General practitioner diagnoses of allergic rhinitis in the UK, which includes hay fever that has risen by 30 percent between 2001 and 2005.
It has been thought that higher temperatures might have caused plants to produce more pollen.
But by comparing pollen counts during relatively hotter and relatively cooler years, this latest study found temperature was not the cause.
According to Annette Menzel from the Technical University of Munich other possible factors were considered, like the increase in the amount of pollen which could have been related to land use changes and temperature, but they haven’t found so far any evidence to sustain it.
The only possible effect left would be the carbon dioxide effect which is of experimental common knowledge does promote the amount of pollen that trees produce.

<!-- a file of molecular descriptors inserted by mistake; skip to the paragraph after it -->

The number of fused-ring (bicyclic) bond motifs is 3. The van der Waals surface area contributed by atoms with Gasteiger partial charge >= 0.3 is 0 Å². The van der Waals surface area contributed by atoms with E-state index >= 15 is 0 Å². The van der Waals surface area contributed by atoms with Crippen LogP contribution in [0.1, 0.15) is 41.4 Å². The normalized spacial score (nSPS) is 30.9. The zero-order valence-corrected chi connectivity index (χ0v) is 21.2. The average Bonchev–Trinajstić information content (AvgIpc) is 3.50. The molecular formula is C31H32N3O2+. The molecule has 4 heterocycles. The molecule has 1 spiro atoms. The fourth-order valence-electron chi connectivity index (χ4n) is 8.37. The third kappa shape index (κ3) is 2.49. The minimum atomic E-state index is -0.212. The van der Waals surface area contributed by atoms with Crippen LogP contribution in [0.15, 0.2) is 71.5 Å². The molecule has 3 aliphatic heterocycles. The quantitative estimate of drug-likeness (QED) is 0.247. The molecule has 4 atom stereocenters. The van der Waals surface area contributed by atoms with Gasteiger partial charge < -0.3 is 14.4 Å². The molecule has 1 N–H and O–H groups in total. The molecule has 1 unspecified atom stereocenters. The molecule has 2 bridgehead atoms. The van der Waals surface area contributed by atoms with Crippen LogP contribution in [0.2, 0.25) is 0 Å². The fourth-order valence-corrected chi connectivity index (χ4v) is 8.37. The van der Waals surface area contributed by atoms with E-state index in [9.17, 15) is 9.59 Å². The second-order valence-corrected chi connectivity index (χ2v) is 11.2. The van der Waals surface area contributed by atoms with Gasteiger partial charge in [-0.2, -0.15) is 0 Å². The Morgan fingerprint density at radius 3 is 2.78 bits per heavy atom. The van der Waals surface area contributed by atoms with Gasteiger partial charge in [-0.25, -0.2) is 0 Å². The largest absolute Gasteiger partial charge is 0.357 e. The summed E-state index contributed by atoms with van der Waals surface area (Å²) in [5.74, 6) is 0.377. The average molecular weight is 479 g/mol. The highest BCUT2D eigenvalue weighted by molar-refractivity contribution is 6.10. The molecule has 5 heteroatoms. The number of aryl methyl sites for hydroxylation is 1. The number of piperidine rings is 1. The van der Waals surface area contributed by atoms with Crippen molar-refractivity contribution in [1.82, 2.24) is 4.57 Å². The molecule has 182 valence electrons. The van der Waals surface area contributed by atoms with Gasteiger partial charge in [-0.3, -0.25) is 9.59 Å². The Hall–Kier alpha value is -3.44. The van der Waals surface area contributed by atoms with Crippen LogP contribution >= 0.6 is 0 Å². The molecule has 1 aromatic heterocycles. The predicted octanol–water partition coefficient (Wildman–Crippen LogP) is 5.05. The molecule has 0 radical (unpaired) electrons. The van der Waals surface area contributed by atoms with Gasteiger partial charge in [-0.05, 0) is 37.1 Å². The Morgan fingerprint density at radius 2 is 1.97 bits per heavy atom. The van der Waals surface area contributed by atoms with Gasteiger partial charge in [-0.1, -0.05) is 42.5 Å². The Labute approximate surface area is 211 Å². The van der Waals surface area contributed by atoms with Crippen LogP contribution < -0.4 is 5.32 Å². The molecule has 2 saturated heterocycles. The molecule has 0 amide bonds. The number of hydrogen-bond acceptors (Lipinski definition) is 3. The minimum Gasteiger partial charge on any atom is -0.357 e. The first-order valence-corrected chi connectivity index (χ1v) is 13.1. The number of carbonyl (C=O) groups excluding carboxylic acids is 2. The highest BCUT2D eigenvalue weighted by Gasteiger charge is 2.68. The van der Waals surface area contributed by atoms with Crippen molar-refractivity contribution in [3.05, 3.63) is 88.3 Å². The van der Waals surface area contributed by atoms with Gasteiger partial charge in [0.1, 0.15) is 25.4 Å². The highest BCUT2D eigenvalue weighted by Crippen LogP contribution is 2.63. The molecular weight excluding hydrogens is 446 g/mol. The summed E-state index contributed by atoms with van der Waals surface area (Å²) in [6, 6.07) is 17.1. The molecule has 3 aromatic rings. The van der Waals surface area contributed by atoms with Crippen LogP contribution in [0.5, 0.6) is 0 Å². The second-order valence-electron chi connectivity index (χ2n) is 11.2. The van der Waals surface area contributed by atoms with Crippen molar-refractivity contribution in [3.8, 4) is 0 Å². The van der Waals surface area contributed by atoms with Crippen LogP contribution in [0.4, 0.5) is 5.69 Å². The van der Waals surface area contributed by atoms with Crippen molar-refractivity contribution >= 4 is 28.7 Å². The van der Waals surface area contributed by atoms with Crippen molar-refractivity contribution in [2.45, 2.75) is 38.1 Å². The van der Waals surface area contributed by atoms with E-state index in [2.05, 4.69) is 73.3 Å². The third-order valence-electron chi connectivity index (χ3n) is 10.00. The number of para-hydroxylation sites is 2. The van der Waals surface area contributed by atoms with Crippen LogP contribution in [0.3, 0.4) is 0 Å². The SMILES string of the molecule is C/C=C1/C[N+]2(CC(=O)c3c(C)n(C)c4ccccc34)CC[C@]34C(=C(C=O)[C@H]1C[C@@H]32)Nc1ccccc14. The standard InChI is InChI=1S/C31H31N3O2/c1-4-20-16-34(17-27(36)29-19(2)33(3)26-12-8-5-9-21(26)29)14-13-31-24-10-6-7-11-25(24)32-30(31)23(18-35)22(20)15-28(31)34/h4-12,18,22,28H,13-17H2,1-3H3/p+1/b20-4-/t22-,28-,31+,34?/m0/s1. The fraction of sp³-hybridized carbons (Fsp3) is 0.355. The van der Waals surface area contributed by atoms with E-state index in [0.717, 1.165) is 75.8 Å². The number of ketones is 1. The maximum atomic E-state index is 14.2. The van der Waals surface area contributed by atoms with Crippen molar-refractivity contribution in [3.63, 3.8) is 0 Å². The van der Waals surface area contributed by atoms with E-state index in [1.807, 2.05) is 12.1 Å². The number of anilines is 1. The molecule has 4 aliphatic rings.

Carbon dioxide emissions may be raising pollen counts and hay fever and other allergies and accordingly appear to be rising across Europe.
Researchers from 13 EU nations analyzed pollen levels for more than 20 species of tree and plant.
They found that many, including several that cause allergies such as hay fever, correlated with rising CO2 levels.
Presenting their study at the European Geo-sciences Union (EGU) annual meeting, scientists said city planners might need to review which trees they plant.
Perhaps the most intriguing finding was that pollen counts have generally increased with CO2 inside cities, but not outside.
The researchers suggest this could be down to the longer lifetime of ozone molecules outside urban areas.
Pollen grains under a microscope Pollen causes inflammation of the air passages by stimulating the immune system. The gas is known to disrupt plant growth.